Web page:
US Energy Secretary Steven Chu today announced the first three loans to be granted under the government's Advanced Technology Vehicles Manufacturing program.
The lucky winners, totaling $8 billion worth of low-interest loans from the US Department of Energy: Ford, Nissan, and Tesla.
- Amount: $5.9 billion
- Work Funded: Retooling of manufacturing facilities in Illinois, Kentucky, Michigan, Missouri, and Ohio through 2011, including conversion of two truck plants to assemble automobiles.
- Vehicles: 13 separate models with electric, hybrid, or improved conventional powertrains, including its EcoBoost turbocharged gasoline direct-injection engines
- Amount: $1.6 billion
- Work Funded: Retooling of Smyrna, Tennessee, assembly plant to build electric cars; creation of advanced lithium-ion cell manufacturing plant
- Vehicles: 2012 Nissan EV (which may be unveiled at this fall's Frankfurt Motor Show), other models
- Amount: $465 million
- Work Funded: Production engineering and, starting in late 2011, assembly of the Model S electric sports sedan; creation of a California facility to assemble electric battery systems for use in its own vehicles and for supply to other manufacturers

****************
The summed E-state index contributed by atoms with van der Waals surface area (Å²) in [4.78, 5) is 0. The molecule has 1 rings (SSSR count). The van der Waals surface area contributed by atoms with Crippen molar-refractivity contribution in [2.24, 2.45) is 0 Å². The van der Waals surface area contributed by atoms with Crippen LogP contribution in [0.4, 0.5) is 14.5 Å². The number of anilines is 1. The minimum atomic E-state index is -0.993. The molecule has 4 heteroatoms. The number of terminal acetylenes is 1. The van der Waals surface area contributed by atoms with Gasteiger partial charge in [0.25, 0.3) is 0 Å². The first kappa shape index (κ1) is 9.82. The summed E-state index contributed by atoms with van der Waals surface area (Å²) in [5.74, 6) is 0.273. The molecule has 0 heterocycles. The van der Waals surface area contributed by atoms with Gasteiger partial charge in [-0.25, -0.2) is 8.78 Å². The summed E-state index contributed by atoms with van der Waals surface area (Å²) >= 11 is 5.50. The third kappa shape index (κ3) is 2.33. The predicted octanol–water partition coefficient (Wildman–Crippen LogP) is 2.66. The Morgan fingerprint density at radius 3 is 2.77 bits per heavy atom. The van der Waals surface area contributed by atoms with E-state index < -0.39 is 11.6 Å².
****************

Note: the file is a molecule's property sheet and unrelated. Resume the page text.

- Vehicles: 2012 Tesla Model S sedan
The legislation that established the Advanced Technology Vehicles Manufacturing program was passed in December 2007, and Congress appropriated the $25 billion in funds last fall.
The loans must go toward establishing production facilities in the United States for advanced powertrains and/or vehicles. Significantly, loans cannot be granted to any company that would not be a viable concern without the money.
That means that General Motors and Chrysler, both of which have applied for loans, will have to cross some hurdles to prove they are viable automakers. Chrysler has just emerged from bankruptcy and is now controlled by Italy's Fiat; GM is currently in bankruptcy.
We'll take a deeper look at this announcement within a day or two. We hope to provide some context on what these loans mean for the US auto industry, industrial competitiveness, and the types of vehicles offered for sale to meet the increased 2016 fuel-economy standards.
Nissan EV-02 prototype
2012 Tesla Model S prototype